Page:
You need and deserve more help.
posted by monopas at 3:59 PM on May 16, 2017

Best answer: Hi, it sounds as if you have found the right therapist/doctor, and I will share my story in case it sheds any other light on your life also!
I have been taking Wellbutrin,( or the generic BuPROPion XL 300 mg. TER), for years now and it has been the best move I ever made,. I had never taken anything in all of my 45 years, for mood, pain, depression, besides aspirin and general OTC Ibuprofin. We had just before this period of time, moved out of state to a beautiful house we re-did, but in a town that was not accepting of outsiders, (I am serious). This situation became more than I could handle, and usually I am very insightful as well as stable/balanced mentally. It caused crying- literally hard crying daily for 6 months. My new M. D. automatically recommended I start on an anti-depressant right away- no one should suffer that long as much as I did. Depression, it has been researched and found, left un-checked for as long as months to a year even may be a possible threat to you as it will not be easily changed - the brain becomes different in some ways I cannot describe, but your doctor will understand this.

It was not the Wellbutrin I was on at first , but like you, I tried several different ones before I asked my psychiatrist for it by name. The others were not working even after trying them for a few months each. I knew a lot about it, and she was agreeable. It does not begin w/ the full dose; it gradually is increased, and cannot be skipped or forgotten even one day, thus it is not recommended for someone who is not reliably keeping track of the medications they take, or for example an alcoholic. It is now used as well for raising one's libido, and assists smokers as they are working on stopping- it actually helps the person quit.

Does everyone not understand that a psychiatrist normally will not spend in-depth time on a regular basis?? They may do an hour long in-take and follow up with your other doctors, scheduling you for weekly sessions, but they only actually prescribe drugs; a good, experienced M. S. W. or a therapist w/ a Masters or PHD in psychology at the very least makes a great therapist as they are more about taking their time with you for purely talking and listening; it doesn't take a rocket scientist to see your problem if you it is definite what your present diagnosis is now, so take it and change up medications,(realizing of course that you DO have to give them each about a month trial of taking one to be sure an anti-depressant is helping! ), if you like, but please do find a good therapist you can talk to, alongside whoever is prescribing as part of your "treatment team".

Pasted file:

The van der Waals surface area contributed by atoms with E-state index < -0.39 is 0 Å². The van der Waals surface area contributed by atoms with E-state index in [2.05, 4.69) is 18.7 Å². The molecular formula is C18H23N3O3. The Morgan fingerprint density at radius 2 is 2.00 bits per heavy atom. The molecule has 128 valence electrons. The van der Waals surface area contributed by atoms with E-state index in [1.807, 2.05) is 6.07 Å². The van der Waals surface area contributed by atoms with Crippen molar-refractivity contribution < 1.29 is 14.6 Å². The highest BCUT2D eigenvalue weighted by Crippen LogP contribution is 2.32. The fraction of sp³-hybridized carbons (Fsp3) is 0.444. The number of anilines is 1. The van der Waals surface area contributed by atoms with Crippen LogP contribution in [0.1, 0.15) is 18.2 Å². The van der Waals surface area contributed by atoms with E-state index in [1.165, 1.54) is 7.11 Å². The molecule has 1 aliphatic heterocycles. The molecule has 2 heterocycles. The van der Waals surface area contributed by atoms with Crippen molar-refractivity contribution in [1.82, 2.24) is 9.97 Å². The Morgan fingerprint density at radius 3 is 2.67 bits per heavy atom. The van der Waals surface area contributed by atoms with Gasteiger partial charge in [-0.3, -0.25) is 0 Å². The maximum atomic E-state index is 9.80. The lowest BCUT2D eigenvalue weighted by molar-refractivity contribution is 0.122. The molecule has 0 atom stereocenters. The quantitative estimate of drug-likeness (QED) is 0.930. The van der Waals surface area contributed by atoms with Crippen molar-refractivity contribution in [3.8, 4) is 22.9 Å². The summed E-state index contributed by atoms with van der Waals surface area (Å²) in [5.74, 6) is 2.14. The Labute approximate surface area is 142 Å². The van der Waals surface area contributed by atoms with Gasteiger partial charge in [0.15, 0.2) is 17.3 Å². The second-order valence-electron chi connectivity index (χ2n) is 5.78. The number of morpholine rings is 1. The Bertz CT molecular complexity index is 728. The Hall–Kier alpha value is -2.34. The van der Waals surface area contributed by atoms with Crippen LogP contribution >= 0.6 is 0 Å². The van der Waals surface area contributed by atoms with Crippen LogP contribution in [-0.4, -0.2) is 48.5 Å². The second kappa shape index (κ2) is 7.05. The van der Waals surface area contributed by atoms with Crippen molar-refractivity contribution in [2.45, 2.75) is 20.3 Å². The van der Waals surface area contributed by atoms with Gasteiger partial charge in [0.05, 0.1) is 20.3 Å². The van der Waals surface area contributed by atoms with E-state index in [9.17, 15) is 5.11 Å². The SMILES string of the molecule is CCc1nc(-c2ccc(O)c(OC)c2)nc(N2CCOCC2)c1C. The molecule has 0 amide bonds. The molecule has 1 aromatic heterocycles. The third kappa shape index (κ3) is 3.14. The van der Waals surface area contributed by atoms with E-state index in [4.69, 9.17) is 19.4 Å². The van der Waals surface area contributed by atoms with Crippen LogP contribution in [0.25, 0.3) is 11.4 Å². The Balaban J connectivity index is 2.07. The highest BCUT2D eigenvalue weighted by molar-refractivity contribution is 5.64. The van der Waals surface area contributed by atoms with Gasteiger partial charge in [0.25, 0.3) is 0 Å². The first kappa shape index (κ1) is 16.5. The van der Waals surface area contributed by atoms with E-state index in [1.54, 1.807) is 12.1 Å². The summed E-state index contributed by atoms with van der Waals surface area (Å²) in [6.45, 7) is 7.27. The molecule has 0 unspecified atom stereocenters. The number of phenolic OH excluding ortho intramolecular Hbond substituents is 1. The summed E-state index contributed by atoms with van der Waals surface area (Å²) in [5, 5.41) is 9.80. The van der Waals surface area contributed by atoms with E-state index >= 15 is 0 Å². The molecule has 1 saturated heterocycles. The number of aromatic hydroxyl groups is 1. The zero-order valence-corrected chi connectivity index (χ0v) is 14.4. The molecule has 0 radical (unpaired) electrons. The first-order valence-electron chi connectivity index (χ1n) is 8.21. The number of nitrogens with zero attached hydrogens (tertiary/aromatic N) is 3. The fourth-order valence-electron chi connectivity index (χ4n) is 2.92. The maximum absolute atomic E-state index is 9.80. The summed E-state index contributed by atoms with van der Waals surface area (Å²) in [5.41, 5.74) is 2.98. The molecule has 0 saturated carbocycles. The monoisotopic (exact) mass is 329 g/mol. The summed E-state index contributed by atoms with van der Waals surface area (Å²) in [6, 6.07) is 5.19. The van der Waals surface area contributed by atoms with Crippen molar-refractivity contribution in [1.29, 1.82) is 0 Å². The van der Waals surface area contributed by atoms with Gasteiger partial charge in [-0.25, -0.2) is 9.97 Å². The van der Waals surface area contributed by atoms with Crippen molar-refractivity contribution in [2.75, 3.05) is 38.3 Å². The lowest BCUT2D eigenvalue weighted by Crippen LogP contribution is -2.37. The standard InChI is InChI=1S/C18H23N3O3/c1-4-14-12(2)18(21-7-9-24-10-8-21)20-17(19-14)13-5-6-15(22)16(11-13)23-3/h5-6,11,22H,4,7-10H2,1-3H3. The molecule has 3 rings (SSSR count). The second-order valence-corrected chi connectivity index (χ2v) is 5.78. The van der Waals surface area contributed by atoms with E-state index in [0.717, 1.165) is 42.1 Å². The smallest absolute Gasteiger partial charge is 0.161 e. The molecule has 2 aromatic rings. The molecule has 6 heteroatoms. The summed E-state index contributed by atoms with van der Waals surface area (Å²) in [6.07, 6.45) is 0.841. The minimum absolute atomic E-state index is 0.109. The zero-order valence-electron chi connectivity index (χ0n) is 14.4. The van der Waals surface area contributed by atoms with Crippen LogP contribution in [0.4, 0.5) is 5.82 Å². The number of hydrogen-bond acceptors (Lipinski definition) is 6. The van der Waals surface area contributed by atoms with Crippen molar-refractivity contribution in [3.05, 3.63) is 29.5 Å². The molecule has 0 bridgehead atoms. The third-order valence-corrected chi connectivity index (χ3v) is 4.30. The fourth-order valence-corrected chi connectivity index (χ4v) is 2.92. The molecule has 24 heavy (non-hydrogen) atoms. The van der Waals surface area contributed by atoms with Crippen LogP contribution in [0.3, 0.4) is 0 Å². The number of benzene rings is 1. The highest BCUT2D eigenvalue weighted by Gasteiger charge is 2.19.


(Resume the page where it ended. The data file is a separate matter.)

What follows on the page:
I have worked alongside psychiatrists during my years working in mental health , and found them to be honest, no one I would want to be counselled by; then, having been a patient with 2 different ones I tried for awhile, really were both very negative, off-course w/ diagnosis, non-helpful, quick to criticize and judge me, which was outright weird and probably should have reported them. Most that I have met are the same way. 90% of the ones I worked with in helping w/ therapeutic group therapies, one-on-one session feedback that I was reading as I was an assistant on the team, and seriously found that basically truth is many of these guys have some mental illness themselves, and got into the field perhaps for their own self-analysis. I know that these people are perturbed with me by saying this. I am not saying they are all this way, but really do consider yourself very blessed if you are with someone that is truly in it for you!